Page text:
[29] [1979] 2 NSWLR 785: 300

[30] In Victoria, Tasmania, and Queesland, courts had adopted the broad approach in assessing the beneficiaries’ interests, which includes a consideration of the financial, social, educational and family interest of beneficiaries as decided in the case of  Re Weston’s Settlement [1969] 1 Ch 223

[31] Samantha J.Hepburn,’ Principles of Equity and Trusts’, 2nd Edition, UK: Cavendish Publishing Limited, 2001. p 375(this one also supra ok 😉 )

[32] (1991) 4 WAR 206

[33] [1976] WAR 136

[34] Re Cohen’s Will Trust [1959] All ER 523.

[35] Denis S.K. Ong, ‘Trust Law in Australia’, 3rd Edition, Sydney: The Federation Press, 2007. p 305.

[36] [1961] 1 Ch

[37] A.J. Oakley, Parker and Mellow: The Modern Law of Trust, Eighth Edition, London Sweet &Maxwell, 2003, p 742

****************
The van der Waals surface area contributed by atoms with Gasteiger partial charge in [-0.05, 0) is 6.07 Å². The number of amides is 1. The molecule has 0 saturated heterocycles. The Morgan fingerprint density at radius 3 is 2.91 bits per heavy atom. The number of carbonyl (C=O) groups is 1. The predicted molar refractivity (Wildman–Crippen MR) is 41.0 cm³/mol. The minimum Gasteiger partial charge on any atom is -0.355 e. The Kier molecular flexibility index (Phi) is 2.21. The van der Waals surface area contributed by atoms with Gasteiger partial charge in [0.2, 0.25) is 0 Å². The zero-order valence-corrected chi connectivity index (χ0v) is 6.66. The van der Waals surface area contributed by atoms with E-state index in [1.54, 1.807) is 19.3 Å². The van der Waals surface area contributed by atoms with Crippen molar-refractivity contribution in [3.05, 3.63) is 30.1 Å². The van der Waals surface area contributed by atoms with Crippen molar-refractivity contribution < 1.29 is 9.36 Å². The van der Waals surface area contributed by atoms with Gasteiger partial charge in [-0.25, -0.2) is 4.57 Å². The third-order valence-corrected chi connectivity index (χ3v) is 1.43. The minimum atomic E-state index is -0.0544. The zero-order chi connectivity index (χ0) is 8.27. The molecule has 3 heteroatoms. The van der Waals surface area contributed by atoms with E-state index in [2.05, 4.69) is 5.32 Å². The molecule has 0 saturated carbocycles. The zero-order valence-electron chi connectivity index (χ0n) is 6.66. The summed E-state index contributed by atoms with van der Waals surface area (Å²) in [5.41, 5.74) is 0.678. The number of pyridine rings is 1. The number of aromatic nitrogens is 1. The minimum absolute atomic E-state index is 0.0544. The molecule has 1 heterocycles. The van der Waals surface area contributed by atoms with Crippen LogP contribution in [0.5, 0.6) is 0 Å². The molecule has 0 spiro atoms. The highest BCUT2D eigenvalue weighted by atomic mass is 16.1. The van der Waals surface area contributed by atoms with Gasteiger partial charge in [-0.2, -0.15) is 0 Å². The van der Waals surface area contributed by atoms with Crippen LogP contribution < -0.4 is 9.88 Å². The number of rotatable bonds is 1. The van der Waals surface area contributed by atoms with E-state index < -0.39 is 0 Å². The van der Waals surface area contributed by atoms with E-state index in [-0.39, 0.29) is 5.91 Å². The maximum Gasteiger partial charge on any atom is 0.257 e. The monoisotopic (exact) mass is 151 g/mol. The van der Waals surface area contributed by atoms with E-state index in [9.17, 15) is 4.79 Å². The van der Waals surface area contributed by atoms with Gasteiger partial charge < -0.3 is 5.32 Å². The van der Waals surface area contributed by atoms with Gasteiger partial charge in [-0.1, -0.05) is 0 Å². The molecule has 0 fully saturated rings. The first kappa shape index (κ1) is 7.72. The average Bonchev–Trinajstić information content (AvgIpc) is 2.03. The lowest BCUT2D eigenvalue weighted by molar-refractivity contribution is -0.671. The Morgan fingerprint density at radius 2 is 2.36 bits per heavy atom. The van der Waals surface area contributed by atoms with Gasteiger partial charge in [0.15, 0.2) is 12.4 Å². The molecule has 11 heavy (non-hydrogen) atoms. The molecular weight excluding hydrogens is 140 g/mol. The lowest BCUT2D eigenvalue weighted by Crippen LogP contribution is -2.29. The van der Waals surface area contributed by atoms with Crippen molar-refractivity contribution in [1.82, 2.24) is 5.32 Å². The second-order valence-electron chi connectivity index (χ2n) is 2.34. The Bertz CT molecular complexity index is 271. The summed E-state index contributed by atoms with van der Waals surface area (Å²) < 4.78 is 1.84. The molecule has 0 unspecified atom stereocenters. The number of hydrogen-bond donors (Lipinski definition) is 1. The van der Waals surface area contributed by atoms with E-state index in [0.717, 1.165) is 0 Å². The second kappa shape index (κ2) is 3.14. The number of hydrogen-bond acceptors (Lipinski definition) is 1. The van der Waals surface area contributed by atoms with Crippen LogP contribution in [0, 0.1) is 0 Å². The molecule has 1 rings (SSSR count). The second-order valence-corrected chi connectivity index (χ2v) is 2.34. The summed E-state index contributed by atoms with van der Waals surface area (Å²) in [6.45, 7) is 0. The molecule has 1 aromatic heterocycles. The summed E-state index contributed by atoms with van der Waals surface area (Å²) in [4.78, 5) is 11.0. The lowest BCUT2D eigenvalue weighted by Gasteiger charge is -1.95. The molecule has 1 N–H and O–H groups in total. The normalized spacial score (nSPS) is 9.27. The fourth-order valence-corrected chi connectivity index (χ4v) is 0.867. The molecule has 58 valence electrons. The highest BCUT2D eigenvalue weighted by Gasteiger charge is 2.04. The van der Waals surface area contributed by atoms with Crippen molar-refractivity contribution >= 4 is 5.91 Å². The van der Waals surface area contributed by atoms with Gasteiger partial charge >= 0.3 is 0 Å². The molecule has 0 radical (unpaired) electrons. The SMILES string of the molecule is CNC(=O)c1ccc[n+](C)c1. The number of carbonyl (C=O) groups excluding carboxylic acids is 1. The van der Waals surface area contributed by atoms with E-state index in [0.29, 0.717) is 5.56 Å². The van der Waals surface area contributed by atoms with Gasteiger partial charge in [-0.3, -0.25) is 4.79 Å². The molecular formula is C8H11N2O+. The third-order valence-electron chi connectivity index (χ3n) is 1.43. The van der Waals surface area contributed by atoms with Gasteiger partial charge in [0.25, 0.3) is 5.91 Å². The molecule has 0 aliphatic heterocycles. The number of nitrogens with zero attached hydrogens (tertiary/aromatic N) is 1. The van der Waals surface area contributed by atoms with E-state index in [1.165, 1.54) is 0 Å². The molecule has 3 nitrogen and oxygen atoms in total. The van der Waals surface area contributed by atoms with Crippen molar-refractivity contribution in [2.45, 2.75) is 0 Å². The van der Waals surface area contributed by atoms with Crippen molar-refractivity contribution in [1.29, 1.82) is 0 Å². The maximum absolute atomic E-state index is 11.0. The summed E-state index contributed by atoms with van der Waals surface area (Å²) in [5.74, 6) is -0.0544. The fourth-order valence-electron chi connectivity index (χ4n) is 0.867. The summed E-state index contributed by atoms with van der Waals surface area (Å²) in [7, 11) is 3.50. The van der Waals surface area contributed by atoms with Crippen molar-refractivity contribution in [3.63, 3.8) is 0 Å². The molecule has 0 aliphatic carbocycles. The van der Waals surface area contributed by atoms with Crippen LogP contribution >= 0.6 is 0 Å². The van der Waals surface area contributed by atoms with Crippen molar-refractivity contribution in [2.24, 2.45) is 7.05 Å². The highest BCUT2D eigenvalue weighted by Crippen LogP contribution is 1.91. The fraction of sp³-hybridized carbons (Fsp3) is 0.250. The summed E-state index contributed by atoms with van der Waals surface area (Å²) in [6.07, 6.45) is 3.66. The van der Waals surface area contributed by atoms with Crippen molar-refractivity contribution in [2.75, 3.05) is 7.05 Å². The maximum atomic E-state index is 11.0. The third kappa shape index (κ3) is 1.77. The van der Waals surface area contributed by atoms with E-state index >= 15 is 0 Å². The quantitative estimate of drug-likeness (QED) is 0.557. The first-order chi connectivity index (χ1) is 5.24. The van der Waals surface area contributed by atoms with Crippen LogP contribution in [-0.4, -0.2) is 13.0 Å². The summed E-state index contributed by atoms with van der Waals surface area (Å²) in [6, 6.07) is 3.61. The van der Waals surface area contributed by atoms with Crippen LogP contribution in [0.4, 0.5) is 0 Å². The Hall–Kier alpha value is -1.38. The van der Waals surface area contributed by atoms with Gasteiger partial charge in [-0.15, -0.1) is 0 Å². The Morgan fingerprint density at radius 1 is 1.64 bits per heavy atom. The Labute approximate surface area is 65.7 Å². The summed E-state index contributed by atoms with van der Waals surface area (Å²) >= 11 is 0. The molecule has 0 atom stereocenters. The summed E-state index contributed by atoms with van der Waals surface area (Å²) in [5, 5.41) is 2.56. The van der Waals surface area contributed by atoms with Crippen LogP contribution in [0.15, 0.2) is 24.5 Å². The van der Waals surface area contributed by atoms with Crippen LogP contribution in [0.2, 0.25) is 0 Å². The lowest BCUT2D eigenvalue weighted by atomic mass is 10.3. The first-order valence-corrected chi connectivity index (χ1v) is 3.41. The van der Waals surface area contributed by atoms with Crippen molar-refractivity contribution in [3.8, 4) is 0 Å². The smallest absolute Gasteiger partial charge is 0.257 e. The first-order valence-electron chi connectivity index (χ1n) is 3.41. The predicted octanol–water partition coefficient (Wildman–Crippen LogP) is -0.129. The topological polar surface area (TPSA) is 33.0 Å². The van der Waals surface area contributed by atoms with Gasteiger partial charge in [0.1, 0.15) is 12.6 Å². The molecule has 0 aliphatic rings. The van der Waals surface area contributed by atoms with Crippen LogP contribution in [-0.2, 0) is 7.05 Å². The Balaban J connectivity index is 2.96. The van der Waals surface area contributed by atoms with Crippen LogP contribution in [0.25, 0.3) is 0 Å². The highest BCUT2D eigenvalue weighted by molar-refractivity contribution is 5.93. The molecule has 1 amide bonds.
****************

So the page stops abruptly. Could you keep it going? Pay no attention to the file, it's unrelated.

[38] Section 57, Trustee Act 1925

[39] [1937] Ch. 431

[40] [1953] Ch. 218

[41] Ibid

[42] David Hayton, Charles Mitchell, Commentary and Cases on the Law of Equity and Ttust and Equitable Remedies, Twelfth Edition, London Sweet and Maxwell, 2005, p 603

[43] [1930] 1 Ch. 194

[44] [1935] Ch. 562

[45] [1956] Ch. 372

[46] [2000] W.T.L.R 581

[47] Re Ball [1968] 1 WLR 899

[48] Peter Luxton, An Unascertainable Problem in Variation of Trusts, The New Law Journal, Vol 136 No. 6279 p.


[49] [1953] Ch. 218

[50] A.J. Oakley, Parker and Mellow: The Modern Law of Trust, Eighth Edition, London Sweet &Maxwell, 2003, p